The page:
Teen drivers face many risks – including distracted driving and texting and driving – and are three times more likely to be in an accident than more experienced drivers. And even though teen drinking and driving has declined, one in 10 teens still drinks and drives. Be Smart. Be Well. interviewed experts from the Centers for Disease Control and Prevention, as well as real parents and real teens, to learn more about the risks teen drivers face and how they can manage them.
In Teen to Teen: Are You A Safe Driver?, a group of New Jersey teens gets together for lunch and talks about driving. Emily throws out this interesting thought, “If someone asks you to close your eyes for six seconds while driving you’d say ‘No way, that’s so stupid.’ But if someone’s like, answer this text message you’re like, ‘Alright.’”
In Parents You Are The Key, Erin Sauber-Schatz, PH D, MPH, Senior Research Scientist at the National Center for Injury Prevention and Control, Centers for Disease Control and Prevention, cannot stress parental involvement enough. “The number one crash risk for teens is inexperience, “ she says. “They need to practice with the parent, so that the parent can pass on their knowledge and experience.”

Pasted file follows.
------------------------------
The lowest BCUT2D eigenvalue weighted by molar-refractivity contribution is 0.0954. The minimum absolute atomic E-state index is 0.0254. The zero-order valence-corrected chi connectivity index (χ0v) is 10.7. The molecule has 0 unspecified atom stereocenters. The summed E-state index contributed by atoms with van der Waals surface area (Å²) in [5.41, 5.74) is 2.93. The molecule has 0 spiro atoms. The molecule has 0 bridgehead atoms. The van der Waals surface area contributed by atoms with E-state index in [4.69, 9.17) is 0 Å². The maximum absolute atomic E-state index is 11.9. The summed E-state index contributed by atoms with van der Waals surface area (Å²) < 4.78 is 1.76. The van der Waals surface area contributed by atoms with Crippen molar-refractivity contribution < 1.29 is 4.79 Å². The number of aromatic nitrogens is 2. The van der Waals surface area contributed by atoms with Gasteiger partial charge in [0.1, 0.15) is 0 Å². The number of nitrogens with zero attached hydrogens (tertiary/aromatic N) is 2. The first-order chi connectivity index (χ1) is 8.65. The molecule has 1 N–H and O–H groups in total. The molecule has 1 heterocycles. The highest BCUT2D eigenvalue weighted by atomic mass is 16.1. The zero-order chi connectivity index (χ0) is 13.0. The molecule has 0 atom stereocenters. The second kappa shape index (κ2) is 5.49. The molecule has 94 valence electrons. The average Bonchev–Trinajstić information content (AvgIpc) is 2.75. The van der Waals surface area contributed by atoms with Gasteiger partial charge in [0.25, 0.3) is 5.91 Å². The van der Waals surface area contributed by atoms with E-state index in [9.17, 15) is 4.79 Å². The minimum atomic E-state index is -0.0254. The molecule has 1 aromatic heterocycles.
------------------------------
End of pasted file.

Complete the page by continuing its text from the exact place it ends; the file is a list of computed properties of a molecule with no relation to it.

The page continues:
Bryan interviews various friends about learning to drive in Teen to Teen: Are You A Safe Driver. Bryan: “Do you feel like enough kids get practice in all weather conditions?” Osama: “Not at all. Not at all. Some parents don’t even let their children drive in the rain and the snow, so they get no practice at all. So when they go out, and their parents let ’em, they wouldn’t know how to drive.”
In Working Together: The Parent-Teen Driver Agreement, Tanya’s daughter Daija agrees to sign an agreement, which will give her additional privileges if she follows set rules as a new driver; but it also brings penalties if she does not. The parents work out the penalties together. Tanya: “Let’s talk about consequences.” Daija: Curfew violation.” Tanya: “Yeah …it’s not up for discussion…curfew. You just need to respect that.”
In Parents You Are The Key, Eliseo Saldivar, a Driver Safety Instructor, puts things in perspective for parents. “When your kids are young, you look for the best day care; you look for the best car seat,” he says. “And all of sudden your kid is old enough to drive. Parents should help their kids be the best drivers they can be.”